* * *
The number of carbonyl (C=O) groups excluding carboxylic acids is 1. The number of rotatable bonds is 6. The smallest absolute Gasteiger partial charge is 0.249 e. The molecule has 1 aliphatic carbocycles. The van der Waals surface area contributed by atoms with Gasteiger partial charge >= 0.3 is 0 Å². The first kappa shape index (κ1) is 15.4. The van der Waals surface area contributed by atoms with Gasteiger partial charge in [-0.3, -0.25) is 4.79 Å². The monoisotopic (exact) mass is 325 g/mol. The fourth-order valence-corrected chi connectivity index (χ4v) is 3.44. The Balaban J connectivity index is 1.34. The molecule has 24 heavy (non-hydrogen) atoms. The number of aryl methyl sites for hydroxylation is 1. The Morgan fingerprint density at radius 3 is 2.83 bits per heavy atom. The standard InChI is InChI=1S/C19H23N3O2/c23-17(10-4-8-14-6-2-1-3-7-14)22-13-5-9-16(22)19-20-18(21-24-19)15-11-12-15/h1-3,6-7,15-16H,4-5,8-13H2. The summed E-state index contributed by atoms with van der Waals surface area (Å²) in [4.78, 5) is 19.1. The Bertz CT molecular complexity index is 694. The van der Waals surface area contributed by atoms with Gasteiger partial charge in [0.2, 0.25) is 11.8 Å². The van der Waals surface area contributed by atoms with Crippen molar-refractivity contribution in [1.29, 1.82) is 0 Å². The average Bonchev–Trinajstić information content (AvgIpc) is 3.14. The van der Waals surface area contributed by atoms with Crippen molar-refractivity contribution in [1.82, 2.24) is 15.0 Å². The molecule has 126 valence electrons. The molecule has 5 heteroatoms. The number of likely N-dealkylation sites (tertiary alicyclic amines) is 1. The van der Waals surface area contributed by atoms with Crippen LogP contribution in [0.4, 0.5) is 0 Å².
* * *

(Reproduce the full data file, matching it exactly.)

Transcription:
The number of carbonyl (C=O) groups excluding carboxylic acids is 1. The number of rotatable bonds is 6. The smallest absolute Gasteiger partial charge is 0.249 e. The molecule has 1 aliphatic carbocycles. The van der Waals surface area contributed by atoms with Gasteiger partial charge >= 0.3 is 0 Å². The first kappa shape index (κ1) is 15.4. The van der Waals surface area contributed by atoms with Gasteiger partial charge in [-0.3, -0.25) is 4.79 Å². The monoisotopic (exact) mass is 325 g/mol. The fourth-order valence-corrected chi connectivity index (χ4v) is 3.44. The Balaban J connectivity index is 1.34. The molecule has 24 heavy (non-hydrogen) atoms. The number of aryl methyl sites for hydroxylation is 1. The Morgan fingerprint density at radius 3 is 2.83 bits per heavy atom. The standard InChI is InChI=1S/C19H23N3O2/c23-17(10-4-8-14-6-2-1-3-7-14)22-13-5-9-16(22)19-20-18(21-24-19)15-11-12-15/h1-3,6-7,15-16H,4-5,8-13H2. The summed E-state index contributed by atoms with van der Waals surface area (Å²) in [4.78, 5) is 19.1. The Bertz CT molecular complexity index is 694. The van der Waals surface area contributed by atoms with Gasteiger partial charge in [0.2, 0.25) is 11.8 Å². The van der Waals surface area contributed by atoms with Crippen molar-refractivity contribution in [1.29, 1.82) is 0 Å². The average Bonchev–Trinajstić information content (AvgIpc) is 3.14. The van der Waals surface area contributed by atoms with Crippen molar-refractivity contribution in [1.82, 2.24) is 15.0 Å². The molecule has 126 valence electrons. The molecule has 5 heteroatoms. The number of likely N-dealkylation sites (tertiary alicyclic amines) is 1. The van der Waals surface area contributed by atoms with Crippen LogP contribution in [0.4, 0.5) is 0 Å².